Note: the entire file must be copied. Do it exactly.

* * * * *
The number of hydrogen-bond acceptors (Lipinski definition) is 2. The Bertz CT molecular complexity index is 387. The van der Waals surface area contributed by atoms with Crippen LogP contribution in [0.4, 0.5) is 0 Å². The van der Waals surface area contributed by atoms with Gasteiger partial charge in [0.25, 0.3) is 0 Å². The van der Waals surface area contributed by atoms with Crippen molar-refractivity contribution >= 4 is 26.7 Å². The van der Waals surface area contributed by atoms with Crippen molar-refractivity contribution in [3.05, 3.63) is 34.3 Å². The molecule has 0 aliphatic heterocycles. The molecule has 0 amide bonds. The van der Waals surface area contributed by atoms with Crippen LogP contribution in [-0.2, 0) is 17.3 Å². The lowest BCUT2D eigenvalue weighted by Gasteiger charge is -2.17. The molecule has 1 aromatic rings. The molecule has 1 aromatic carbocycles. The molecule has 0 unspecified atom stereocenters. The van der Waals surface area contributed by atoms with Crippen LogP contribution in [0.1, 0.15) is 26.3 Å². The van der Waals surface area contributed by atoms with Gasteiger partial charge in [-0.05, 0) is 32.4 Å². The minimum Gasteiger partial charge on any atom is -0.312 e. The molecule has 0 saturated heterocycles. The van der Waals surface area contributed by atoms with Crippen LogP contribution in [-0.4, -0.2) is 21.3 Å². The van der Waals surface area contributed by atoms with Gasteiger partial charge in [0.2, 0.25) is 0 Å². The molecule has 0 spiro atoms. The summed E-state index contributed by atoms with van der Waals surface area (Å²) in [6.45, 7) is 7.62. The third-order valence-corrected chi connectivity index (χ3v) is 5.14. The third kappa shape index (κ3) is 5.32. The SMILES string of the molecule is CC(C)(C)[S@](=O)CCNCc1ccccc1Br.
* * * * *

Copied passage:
The number of hydrogen-bond acceptors (Lipinski definition) is 2. The Bertz CT molecular complexity index is 387. The van der Waals surface area contributed by atoms with Crippen LogP contribution in [0.4, 0.5) is 0 Å². The van der Waals surface area contributed by atoms with Gasteiger partial charge in [0.25, 0.3) is 0 Å². The van der Waals surface area contributed by atoms with Crippen molar-refractivity contribution >= 4 is 26.7 Å². The van der Waals surface area contributed by atoms with Crippen molar-refractivity contribution in [3.05, 3.63) is 34.3 Å². The molecule has 0 aliphatic heterocycles. The molecule has 0 amide bonds. The van der Waals surface area contributed by atoms with Crippen LogP contribution in [-0.2, 0) is 17.3 Å². The lowest BCUT2D eigenvalue weighted by Gasteiger charge is -2.17. The molecule has 1 aromatic rings. The molecule has 1 aromatic carbocycles. The molecule has 0 unspecified atom stereocenters. The van der Waals surface area contributed by atoms with Crippen LogP contribution in [0.1, 0.15) is 26.3 Å². The van der Waals surface area contributed by atoms with Gasteiger partial charge in [-0.05, 0) is 32.4 Å². The minimum Gasteiger partial charge on any atom is -0.312 e. The molecule has 0 saturated heterocycles. The van der Waals surface area contributed by atoms with Crippen LogP contribution in [-0.4, -0.2) is 21.3 Å². The van der Waals surface area contributed by atoms with Gasteiger partial charge in [0.2, 0.25) is 0 Å². The molecule has 0 spiro atoms. The summed E-state index contributed by atoms with van der Waals surface area (Å²) in [6.45, 7) is 7.62. The third-order valence-corrected chi connectivity index (χ3v) is 5.14. The third kappa shape index (κ3) is 5.32. The SMILES string of the molecule is CC(C)(C)[S@](=O)CCNCc1ccccc1Br.